1998 John Riddoch Cabernet from Coonawara
Its status as Wynn’s flagship wine and one of Australia’s finest made this one of the most exciting wines in the flight, and one of the only two 100% Cabernet wines, so this was eagerly anticipated by all. Al’s excellent tasting note reads “This is still opaque and only just starting to show some development on the rim. The nose is much more evolved though, with incredibly rich almost port-like fruit, black cherry, chocolate, plenty of spice and the merest hint of menthol. The palate is simply massive, with amazing volume, boatloads of rich dark fruit, lovely spiced nuances and a fabulously long finish. For me drinking at its optimum.

*Tasted blind* 2007 Vega Sindoa Cabernet Sauvignon Reserva, Navarra
The second 100% Cabernet wine was a very tricky wine to have as our first blind tasting, partly because there isn’t a whole lot of Cabernet Sauvignon produced in Spain, partly because one doesn’t see wines from Navarra around too often. The grapes are grown on South-West facing slopes in the foothills of the Pyrenees and the style of the wine proves both that a little altitude brings brightness of fruit, acidity and freshness but also that Cabernet on its own can indeed be a little austere. The precision of the fruit makes this a very good wine to accompany food but drinking it on its own, it could do with a little extra padding. Al had the closest guess as to what the wine might be – he guessed Spain or perhaps Italian from a fairly ripe vintage, which given the bright acidity of this wine was a very logical guess indeed.

*Tasted blind* 1996 Château Meyney, Cru Bourgeois St Estèphe
This wine had me worried. I brought it in to make sure the traditional home of Cabernet was represented, but when I opened it to decant, the aroma could only be described as “funky” and I was quite unsure of the wine’s condition. An hour or so of decanting completely resolved this however, and by the time I poured it, its aroma had developed into a stunning, archetypal left-bank claret nose. The palate was absolutely seamless and rounded, and it showed great complexity. This is very impressive for a 16 year-old Cru Bourgeois (the classification above standard Bordeaux AC but below classed growths), but then again Meyney probably isn’t just any Cru Bourgeois… Hayley won this second blind tasting round by immediately identifying the wine as Bordeaux, which was highly impressive this far into the evening.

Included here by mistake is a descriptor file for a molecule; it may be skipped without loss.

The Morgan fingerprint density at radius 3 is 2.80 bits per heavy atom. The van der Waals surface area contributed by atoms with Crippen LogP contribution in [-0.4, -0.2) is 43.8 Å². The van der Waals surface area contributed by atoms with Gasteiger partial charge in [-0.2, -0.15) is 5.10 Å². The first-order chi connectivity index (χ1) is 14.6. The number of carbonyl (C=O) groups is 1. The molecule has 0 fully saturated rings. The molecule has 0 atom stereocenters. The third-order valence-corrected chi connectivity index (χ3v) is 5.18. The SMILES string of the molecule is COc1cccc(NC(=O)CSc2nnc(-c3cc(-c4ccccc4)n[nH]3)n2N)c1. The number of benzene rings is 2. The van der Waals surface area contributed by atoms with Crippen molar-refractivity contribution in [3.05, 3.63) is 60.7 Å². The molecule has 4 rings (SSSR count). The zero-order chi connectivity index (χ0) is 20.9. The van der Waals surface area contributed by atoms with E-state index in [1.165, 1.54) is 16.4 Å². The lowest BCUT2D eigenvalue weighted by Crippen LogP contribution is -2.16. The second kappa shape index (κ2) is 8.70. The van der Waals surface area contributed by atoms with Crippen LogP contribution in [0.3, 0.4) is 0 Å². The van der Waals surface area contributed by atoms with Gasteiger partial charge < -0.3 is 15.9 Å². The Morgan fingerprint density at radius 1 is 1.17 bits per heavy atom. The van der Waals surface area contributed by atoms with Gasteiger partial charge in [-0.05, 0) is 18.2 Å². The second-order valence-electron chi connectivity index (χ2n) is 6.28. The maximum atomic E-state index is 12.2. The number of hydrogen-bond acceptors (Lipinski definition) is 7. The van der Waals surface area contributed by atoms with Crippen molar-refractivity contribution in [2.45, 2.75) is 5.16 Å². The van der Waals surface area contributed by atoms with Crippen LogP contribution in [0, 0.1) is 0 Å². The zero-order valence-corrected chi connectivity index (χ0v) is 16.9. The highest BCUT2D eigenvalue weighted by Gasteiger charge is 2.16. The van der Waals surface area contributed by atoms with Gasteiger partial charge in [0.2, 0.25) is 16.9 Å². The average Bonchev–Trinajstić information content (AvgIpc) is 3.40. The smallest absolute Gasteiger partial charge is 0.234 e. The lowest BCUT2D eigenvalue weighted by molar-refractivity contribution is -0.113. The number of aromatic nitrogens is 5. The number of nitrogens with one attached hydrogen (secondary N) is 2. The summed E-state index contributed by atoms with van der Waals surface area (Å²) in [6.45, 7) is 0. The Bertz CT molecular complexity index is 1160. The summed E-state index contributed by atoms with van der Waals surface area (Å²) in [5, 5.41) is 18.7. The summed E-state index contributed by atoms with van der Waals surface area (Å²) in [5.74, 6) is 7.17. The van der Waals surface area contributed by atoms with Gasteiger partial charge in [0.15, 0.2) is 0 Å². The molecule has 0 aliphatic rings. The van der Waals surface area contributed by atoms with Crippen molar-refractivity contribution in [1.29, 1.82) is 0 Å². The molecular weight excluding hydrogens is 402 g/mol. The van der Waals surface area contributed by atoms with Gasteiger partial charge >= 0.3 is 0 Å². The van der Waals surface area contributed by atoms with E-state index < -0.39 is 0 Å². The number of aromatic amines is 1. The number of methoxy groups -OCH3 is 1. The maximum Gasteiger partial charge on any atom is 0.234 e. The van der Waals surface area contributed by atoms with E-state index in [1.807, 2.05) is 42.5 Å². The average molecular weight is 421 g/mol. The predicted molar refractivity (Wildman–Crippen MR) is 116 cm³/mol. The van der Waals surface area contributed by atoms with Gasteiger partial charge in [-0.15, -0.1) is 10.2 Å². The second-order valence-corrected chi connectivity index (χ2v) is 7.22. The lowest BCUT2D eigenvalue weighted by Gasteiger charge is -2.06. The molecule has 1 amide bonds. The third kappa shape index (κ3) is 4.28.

1991 Stag’s Leap “Fay”, Napa Valley, California
This was the wine of the evening for me, and had everything one could possible want from a top-class, mature cabernet. In my opinion, this showed why its bigger brother Cask 23 won the 1976 “Judgment of Paris” tasting between top Bordeaux and top Californian Cabs. The beautiful core of cassis fruit was layered with a multitude of savoury, umami and spicy flavours, such as leather, cedar and black truffle. The wonderfully silky texture was only matched by the fabulous length. What a wine!

This was a truly excellent tasting, and all the wines showed very well. It could be argued that we were missing Cabernet Sauvignons from the Languedoc, Italy, Chile and Argentina to name a few countries, and I am sure this will provide a perfect excuse for round two – starting with Sassicaia and Ornellaia?

Ludovic Surina